OLD ROAD TOWN, St. Kitts — Christopher Columbus came here in 1493 on his second voyage because he was looking for gold. Queen Elizabeth II arrived in late 1985 to dedicate Brimstone Hill National Park, the island's main sightseeing attraction.
And we came here a few months later to see the wild monkeys we'd heard about in St. Thomas.
Only the queen achieved her goal.
"The monkeys, they smart," John Abbott, the cab driver, told us. "See the scarecrows in the field there? The farmer have to keep movin' them to keep the monkeys away from his sweet potato crop. The monkey, he see the same scarecrow standing still in one place too long, he just knock him down and help himself to the sweet potatoes."
In the last couple of years we've exchanged the tour buses and professional guides in favor of caroming around Caribbean islands with loquacious cab drivers.
A Bonus in Legends
What they lack in facts they more than make up for in lore and legends. That's how we heard about the wild vervet monkeys in the first place, from a St. Kittsian who has been driving a St. Thomas cab for 21 years.
He confided that his only problem getting along with the Virgin Islanders was that they used to make fun of him "because the people on St. Kitts, they eat monkey." Properly prepared, he maintained, monkey meat tastes fine.
Then he told us a poignant story about a father and son hunting monkeys in the interior jungle. The son fired his rifle into a clump of trees when he heard the call of monkeys and killed his father, who had hidden there to lure them by imitating the cry.
But on St. Kitts, Big John (that's what he was called everywhere we stopped on the island) seemed more interested in showing us as much as possible on our four-hour, fixed-price ($40) tour, especially after he pointed out that we would have had to pay $35 just to get to Brimstone Hill and back. He wanted us to get our money's worth.
The No. 2 Industry
The government sets all taxi fares for both St. Kitts and nearby Nevis, which together became a new Caribbean nation in 1983. Although it's still being discovered, tourism is the No. 2 industry after sugar cane, and, from the look of things, there are more cab drivers than sugar farmers here.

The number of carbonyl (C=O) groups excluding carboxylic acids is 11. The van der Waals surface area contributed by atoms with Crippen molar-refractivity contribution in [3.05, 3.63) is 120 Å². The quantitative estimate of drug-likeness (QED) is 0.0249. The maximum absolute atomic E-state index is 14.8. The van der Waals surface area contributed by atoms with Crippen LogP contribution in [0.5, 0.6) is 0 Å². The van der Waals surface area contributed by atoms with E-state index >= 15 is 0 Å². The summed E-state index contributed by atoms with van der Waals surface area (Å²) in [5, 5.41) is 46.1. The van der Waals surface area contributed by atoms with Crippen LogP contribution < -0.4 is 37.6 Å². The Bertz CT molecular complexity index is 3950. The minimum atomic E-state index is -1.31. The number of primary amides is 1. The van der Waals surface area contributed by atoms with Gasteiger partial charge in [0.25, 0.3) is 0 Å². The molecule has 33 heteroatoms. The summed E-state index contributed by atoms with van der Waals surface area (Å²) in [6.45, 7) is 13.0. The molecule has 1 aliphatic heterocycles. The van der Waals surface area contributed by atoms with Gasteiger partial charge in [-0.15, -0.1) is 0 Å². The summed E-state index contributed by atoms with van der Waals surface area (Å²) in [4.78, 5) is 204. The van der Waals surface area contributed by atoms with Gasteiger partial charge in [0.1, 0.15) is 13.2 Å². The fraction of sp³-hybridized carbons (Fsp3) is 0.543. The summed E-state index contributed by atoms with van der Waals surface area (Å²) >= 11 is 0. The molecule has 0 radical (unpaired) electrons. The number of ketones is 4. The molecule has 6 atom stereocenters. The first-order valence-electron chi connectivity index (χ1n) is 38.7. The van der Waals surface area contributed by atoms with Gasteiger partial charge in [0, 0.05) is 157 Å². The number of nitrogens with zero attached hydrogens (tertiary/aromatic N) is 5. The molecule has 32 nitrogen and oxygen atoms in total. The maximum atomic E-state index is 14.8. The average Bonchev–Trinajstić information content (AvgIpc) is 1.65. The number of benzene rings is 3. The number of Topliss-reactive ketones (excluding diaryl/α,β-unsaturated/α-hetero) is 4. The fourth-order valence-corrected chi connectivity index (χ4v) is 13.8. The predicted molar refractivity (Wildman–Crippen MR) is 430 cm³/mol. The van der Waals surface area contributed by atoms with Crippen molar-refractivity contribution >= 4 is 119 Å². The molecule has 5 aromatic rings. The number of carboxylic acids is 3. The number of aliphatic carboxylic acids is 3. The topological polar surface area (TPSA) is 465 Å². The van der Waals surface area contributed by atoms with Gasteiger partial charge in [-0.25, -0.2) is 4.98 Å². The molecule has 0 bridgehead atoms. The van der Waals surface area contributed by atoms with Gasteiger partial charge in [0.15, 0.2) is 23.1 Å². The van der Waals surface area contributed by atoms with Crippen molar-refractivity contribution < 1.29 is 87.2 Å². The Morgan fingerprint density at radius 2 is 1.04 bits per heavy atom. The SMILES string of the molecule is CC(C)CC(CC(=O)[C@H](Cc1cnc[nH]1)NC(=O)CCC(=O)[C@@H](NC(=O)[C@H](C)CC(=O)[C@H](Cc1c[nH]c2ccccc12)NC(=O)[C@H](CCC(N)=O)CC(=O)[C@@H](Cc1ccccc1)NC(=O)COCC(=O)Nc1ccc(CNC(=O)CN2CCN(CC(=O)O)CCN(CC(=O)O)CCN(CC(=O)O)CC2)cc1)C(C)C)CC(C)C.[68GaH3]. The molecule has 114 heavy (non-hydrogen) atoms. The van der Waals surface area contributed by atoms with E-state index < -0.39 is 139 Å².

The radio station was playing a catchy calypso tune when we stopped at a small roadside stand for a cold Carib beer and a Coke for John (both are bottled here on the island). The lyrics seem to describe a running dialogue between tourists and islanders:
What kind of car you drive?
What kind of house you live in?
You ask me all these t'ings,
I must be in fashion.
Big John lives here in Old Road Town, where Columbus first came ashore and where, in 1623, Sir Thomas Warner and a few other British citizens settled to establish a tobacco colony.
A Battle for Dominance
The French arrived not long after that, and the two nations spent most of the 17th and 18th centuries battling each other, except for one notable occasion when they joined forces to massacre 2,000 Carib Indians at Bloody Point, about halfway between the capital of Basseterre and Old Road Town.
"The blood ran for three days," Big John says, "and not one escaped. A woman named Barbara betrayed them."
He is decidedly pro-British, perhaps because he served in the British army, was stationed in Birmingham, and gleefully points out that the British controlled the part of the island where four of the five natural springs were, giving them virtually all the water.
The French, perhaps to console themselves, brought in vervet monkeys from Africa as household pets, and set the creatures loose into the forested interior after the Treaty of Versailles in 1783 awarded the island to the British.
(The British had left their own unwanted animal legacy on St. Kitts when they introduced the mongoose from India in an effort to get rid of rats in the sugar cane. The problem there, according to John is, "They both work on different shifts," the rats chewing away while the mongoose sleeps.)
The history of St. Kitts--its proper name is St. Christopher, but nobody ever calls it that--is a bit muddled between the British and French, both of whom established their first Caribbean colonies here.
A Friendly Beginning
In the beginning, everyone got along very well. The British took their half of the island out of the middle, while the French seemed content with both extremities, even without water.
The British started building the black lava fortress on Brimstone Hill in 1689 and completed it, with some sporadic French assistance, about 100 years later.
In 1782 Adm. De Grasse and 6,000 French besieged this "Gibraltar of the West Indies" against fewer than 1,000 British troops, seizing it after a month. But then De Grasse lost a battle at sea to Britain's Rodney, and the French not only had to give up the citadel but the entire island.